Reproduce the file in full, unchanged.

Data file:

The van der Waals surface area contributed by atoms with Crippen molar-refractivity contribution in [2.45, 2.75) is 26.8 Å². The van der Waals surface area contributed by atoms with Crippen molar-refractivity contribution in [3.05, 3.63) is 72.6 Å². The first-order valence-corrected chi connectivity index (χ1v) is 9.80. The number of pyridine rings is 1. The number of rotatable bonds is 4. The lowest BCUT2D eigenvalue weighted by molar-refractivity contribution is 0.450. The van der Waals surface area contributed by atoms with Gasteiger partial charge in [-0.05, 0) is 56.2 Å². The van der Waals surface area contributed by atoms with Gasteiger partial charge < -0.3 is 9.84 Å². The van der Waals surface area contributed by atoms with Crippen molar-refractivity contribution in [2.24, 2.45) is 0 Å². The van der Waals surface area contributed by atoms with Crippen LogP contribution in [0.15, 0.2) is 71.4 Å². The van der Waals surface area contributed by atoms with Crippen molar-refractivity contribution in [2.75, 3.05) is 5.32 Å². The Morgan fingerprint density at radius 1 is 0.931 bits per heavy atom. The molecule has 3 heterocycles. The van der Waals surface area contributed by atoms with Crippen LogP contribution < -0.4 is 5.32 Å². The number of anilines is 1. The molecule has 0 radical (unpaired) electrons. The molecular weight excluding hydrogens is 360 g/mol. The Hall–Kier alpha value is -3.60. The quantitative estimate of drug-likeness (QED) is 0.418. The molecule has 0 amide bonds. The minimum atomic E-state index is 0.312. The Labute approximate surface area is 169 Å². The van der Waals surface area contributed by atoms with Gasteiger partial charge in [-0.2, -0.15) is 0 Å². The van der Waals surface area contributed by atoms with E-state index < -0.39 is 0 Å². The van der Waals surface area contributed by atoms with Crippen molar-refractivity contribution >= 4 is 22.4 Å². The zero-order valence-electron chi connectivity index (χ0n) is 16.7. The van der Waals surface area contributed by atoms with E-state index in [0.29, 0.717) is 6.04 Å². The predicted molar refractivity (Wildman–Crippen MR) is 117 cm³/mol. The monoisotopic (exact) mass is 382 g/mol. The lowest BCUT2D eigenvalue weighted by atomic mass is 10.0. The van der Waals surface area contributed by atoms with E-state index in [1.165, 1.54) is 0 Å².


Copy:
The van der Waals surface area contributed by atoms with Crippen molar-refractivity contribution in [2.45, 2.75) is 26.8 Å². The van der Waals surface area contributed by atoms with Crippen molar-refractivity contribution in [3.05, 3.63) is 72.6 Å². The first-order valence-corrected chi connectivity index (χ1v) is 9.80. The number of pyridine rings is 1. The number of rotatable bonds is 4. The lowest BCUT2D eigenvalue weighted by molar-refractivity contribution is 0.450. The van der Waals surface area contributed by atoms with Gasteiger partial charge in [-0.05, 0) is 56.2 Å². The van der Waals surface area contributed by atoms with Gasteiger partial charge < -0.3 is 9.84 Å². The van der Waals surface area contributed by atoms with Crippen molar-refractivity contribution in [2.24, 2.45) is 0 Å². The van der Waals surface area contributed by atoms with Crippen LogP contribution in [0.15, 0.2) is 71.4 Å². The van der Waals surface area contributed by atoms with Crippen molar-refractivity contribution in [2.75, 3.05) is 5.32 Å². The Morgan fingerprint density at radius 1 is 0.931 bits per heavy atom. The molecule has 3 heterocycles. The van der Waals surface area contributed by atoms with Crippen LogP contribution < -0.4 is 5.32 Å². The number of anilines is 1. The molecule has 0 radical (unpaired) electrons. The molecular weight excluding hydrogens is 360 g/mol. The Hall–Kier alpha value is -3.60. The quantitative estimate of drug-likeness (QED) is 0.418. The molecule has 0 amide bonds. The minimum atomic E-state index is 0.312. The Labute approximate surface area is 169 Å². The van der Waals surface area contributed by atoms with Gasteiger partial charge in [-0.2, -0.15) is 0 Å². The van der Waals surface area contributed by atoms with E-state index < -0.39 is 0 Å². The van der Waals surface area contributed by atoms with Crippen molar-refractivity contribution >= 4 is 22.4 Å². The zero-order valence-electron chi connectivity index (χ0n) is 16.7. The van der Waals surface area contributed by atoms with E-state index in [0.29, 0.717) is 6.04 Å². The predicted molar refractivity (Wildman–Crippen MR) is 117 cm³/mol. The monoisotopic (exact) mass is 382 g/mol. The lowest BCUT2D eigenvalue weighted by atomic mass is 10.0. The van der Waals surface area contributed by atoms with E-state index in [1.165, 1.54) is 0 Å².